35. Ion milling is especially useful for the accurate production of shallow grooves. Milling through masks to produce regular arrays of pits with widths of 5 to 200?m and depths of up to 1mm for enhanced bonding. Pillar-like configurations useful in the manufacture of precision electrical resistive and fiber optic arrays can be produced by ion beam methods. Other workers have also confirmed the usefulness of ion milling techniques as an alternative to the fabrication by chemical etching of devices of fine geometry. The latter technique is limited to line widths of above 2?m, and 1:1 depth-to-width ratios. IBM offers an alternative method which is limited only by masking capabilities. For example, line widths of 0.2?m have been achieved by IBM in the fabrication of bubble memory devices; depth-to-width ratios 2:1 have been achieved. Problems associated with chemical etching, such as lack of line delineation owing to failure of resist adhesion and undercutting of layers, are avoided since masking is only needed to shadow the beam. Other workers have also confirmed the usefulness of ion milling techniques as an alternative to the fabrication by chemical etching of devices of fine geometry. The latter technique is limited to line widths of above 2?m, and 1:1 depth-to-width ratios. IBM offers an alternative method which is limited only by masking capabilities. For example, line widths of 0.2?m have been achieved by IBM in the fabrication of bubble memory devices; depth-to-width ratios 2:1 have been achieved. Problems associated with chemical etching, such as lack of line delineation owing to failure of resist adhesion and undercutting of layers, are avoided since masking is only needed to shadow the beam.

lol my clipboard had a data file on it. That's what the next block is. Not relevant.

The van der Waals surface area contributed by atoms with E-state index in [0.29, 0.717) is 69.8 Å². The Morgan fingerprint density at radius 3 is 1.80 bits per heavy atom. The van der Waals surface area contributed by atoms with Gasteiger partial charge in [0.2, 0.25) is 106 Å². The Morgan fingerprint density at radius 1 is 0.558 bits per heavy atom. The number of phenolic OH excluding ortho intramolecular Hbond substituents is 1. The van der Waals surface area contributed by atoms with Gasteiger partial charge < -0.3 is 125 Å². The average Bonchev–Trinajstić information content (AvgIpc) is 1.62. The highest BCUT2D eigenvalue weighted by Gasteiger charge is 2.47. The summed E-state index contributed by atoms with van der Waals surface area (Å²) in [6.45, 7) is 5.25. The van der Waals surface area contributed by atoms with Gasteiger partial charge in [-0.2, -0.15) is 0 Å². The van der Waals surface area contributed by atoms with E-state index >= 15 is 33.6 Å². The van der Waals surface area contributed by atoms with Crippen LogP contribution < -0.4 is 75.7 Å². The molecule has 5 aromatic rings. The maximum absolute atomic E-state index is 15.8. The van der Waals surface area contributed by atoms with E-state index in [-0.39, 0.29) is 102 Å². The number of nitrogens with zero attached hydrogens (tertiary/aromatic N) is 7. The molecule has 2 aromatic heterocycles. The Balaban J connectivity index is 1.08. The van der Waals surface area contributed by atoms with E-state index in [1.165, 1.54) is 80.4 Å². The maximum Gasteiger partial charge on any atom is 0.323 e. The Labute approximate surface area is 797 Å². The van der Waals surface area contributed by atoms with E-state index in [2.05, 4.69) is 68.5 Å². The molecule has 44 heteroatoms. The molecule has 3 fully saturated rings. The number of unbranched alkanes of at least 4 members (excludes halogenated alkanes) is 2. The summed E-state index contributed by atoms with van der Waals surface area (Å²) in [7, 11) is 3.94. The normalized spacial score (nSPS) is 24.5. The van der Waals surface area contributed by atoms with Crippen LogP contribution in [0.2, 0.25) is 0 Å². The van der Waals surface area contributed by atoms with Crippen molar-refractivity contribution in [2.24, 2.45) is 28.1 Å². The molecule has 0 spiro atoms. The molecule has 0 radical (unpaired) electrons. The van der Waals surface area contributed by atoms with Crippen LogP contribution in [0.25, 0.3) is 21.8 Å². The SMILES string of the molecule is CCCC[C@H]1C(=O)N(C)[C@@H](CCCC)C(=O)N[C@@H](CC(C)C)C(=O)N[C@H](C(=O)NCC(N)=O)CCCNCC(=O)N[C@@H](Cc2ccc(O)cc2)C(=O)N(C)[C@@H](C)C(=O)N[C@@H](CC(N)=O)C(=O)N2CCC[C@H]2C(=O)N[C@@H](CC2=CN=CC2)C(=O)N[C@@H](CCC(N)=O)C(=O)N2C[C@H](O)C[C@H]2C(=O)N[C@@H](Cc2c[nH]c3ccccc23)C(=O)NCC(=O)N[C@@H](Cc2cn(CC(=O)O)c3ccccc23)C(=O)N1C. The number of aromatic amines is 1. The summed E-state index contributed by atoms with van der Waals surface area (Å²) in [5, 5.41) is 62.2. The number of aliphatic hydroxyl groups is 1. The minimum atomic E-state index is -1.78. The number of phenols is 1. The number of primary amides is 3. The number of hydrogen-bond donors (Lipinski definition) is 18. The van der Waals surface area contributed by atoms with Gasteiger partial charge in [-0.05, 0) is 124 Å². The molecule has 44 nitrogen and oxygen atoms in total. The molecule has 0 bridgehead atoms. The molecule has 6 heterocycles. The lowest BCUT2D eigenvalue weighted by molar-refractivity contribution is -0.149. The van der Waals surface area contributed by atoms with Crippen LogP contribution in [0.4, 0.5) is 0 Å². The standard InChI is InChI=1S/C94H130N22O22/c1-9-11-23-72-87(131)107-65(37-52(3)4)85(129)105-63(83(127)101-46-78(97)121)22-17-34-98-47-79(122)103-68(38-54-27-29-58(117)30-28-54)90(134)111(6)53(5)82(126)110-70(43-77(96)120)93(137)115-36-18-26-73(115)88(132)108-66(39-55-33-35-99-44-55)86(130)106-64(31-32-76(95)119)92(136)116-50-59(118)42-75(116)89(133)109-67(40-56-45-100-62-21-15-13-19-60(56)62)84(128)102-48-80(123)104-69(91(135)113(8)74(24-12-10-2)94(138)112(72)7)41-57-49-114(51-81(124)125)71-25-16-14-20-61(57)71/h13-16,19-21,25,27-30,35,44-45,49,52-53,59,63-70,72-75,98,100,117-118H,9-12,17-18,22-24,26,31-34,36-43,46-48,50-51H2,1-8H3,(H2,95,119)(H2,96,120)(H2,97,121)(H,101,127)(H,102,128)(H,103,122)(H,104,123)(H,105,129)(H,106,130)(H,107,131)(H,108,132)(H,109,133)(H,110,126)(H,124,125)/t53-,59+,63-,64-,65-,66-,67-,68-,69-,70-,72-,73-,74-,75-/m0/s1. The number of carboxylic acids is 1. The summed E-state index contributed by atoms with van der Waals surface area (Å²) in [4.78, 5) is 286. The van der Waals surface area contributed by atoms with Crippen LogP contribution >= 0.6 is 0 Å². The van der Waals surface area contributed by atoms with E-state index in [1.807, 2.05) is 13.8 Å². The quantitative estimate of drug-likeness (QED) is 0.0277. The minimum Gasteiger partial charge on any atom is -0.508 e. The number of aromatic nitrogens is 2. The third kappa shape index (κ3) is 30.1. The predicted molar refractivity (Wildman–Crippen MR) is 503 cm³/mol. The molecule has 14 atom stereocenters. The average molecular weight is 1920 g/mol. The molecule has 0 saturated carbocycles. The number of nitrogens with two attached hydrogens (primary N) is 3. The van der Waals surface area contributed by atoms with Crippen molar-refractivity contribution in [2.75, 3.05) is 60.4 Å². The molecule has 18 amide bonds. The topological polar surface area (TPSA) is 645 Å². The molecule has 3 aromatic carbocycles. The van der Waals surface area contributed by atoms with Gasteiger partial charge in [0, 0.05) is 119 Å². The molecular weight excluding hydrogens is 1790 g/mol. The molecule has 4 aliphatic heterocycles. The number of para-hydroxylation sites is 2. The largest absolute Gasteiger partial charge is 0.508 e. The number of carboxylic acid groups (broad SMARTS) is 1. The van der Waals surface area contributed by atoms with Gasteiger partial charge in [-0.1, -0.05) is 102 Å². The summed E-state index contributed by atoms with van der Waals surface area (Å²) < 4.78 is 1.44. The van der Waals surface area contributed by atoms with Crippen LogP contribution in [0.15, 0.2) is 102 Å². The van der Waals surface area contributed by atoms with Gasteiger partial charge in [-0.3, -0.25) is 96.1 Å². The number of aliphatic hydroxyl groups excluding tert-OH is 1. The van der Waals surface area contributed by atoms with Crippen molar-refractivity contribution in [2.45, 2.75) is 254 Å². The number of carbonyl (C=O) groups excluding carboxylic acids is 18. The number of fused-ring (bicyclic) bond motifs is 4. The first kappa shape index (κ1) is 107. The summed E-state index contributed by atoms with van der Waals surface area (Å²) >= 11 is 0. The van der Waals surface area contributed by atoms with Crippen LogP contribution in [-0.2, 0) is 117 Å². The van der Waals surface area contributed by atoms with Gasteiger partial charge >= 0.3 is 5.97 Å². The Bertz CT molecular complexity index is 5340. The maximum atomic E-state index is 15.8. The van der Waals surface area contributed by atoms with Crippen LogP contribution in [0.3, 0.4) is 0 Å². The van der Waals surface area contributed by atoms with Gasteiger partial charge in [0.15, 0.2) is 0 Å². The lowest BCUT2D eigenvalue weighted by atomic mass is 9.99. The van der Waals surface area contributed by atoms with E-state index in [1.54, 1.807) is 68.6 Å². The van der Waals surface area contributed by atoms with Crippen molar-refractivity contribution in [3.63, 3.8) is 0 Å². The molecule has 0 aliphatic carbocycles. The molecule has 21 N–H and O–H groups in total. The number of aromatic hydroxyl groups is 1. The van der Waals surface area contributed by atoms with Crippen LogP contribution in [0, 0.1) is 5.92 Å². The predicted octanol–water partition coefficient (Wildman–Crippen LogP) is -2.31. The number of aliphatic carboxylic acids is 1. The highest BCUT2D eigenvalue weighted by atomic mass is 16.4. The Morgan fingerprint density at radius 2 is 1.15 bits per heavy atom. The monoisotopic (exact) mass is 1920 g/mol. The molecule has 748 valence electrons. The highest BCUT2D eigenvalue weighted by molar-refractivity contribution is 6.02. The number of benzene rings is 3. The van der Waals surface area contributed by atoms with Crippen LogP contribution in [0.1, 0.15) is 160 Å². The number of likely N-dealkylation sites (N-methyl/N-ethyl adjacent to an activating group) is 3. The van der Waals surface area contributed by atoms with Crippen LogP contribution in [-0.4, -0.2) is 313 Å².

39. Ion implantation is a material engineering process by which ions of a material can be implanted into another solid, thereby changing the physical properties of the solid. Ion implantation is used in semiconductor device fabrication and in metal finishing, as well as various applications in materials science research.